The same IBM report also shows that in 2022, organizations victims of a data breach took an average of 277 days (i.e., nine months) to spot and contain a breach. Translated into financial terms, it represents a global average cost of $4.35 million and $9.44 million for a U.S.-based organization. That’s a lot of money.
But containing a breach isn’t the only cost that a business will have to face. Have you ever heard of the European Union’s General Data Protection Regulation (GDPR)? If your organization is the target of a successful data breach, you may have to pay a hefty fine. You aren’t affected by this regulation? Don’t celebrate yet. There are other regional or industry-based regulations that might impact you.
And, if cybercriminals managed to get hold of your customers’ sensitive information during an attack, you may also have to bear the costs of legal action against your organization. And this takes us to the next point.
A 19th-century English proverb says, “Give a dog a bad name and hang him.” In other words, if a person’s reputation (or, in our case, an organization’s reputation) has been stained, they’ll have a hell of a hard time cleaning it up.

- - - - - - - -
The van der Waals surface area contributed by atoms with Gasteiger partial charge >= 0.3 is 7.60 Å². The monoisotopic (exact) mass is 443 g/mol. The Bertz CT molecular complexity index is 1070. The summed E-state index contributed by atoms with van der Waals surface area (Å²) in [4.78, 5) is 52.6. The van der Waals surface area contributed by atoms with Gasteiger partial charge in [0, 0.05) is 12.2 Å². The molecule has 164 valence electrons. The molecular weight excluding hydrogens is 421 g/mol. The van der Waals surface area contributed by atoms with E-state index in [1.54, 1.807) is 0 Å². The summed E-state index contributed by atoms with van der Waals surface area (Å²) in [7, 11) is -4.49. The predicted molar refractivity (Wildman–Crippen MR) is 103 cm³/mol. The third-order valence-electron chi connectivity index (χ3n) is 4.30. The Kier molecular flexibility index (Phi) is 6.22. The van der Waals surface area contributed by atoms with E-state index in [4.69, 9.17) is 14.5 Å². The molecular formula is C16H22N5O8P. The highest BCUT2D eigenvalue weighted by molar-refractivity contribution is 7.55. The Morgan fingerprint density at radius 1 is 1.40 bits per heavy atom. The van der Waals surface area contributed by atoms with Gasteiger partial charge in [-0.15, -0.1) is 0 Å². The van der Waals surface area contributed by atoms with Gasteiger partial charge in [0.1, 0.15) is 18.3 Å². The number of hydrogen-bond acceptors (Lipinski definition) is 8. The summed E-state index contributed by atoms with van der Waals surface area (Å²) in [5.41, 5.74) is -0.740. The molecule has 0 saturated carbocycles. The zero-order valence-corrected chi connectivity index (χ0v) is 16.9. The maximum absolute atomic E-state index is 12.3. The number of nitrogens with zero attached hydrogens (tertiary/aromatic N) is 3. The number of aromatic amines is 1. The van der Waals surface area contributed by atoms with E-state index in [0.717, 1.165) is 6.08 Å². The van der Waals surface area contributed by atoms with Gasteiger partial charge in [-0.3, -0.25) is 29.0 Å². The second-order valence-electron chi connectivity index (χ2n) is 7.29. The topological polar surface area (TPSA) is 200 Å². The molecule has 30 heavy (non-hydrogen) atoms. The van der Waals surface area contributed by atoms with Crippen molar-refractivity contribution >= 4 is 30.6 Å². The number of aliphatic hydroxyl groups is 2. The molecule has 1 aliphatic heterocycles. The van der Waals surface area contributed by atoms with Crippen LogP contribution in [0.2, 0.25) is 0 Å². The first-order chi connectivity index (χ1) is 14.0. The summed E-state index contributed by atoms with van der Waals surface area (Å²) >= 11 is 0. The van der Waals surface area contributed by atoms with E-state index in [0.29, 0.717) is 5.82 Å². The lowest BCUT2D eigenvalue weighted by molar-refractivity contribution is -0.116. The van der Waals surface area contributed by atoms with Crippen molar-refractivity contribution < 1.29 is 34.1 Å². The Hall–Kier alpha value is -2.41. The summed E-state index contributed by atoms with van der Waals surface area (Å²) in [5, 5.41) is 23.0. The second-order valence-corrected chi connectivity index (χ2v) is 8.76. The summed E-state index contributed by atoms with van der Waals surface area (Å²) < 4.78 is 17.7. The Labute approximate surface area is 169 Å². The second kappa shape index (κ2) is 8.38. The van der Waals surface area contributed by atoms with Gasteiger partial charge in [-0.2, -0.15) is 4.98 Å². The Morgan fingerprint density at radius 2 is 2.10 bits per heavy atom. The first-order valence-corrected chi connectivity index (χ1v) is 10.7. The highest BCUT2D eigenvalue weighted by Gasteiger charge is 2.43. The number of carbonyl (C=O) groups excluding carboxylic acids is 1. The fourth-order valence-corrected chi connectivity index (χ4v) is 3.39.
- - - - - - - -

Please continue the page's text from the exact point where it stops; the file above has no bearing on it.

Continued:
How would you think a customer would react if, when trying to install your add-on, they saw a security warning stating that “Windows has blocked this software because it can’t verify the publisher” (or something equally scary)? I tell you what I would do in their shoes:
Do you think your customers won’t do the same? Think again. A report by the Institute of Customer Service shows that your expectations and customers’ responses may not align:
What are the natural consequences of lower customer trust and a poor reputation? Check out the next point to find it out.
If you’re familiar with other Windows SmartScreen security warnings, like the “Unknown Publisher” warning, for example, you probably know that you can proceed with the installation anyway by clicking the button “Run Anyway.”
On the other hand, when you used to get the “Windows has blocked this software because it can’t verify the publisher” alert, things weren’t so easy, either. The pop-up didn’t offer you an alternative. Yes. there are workarounds available on the internet, however, they aren’t something your grandma or the average user would do easily.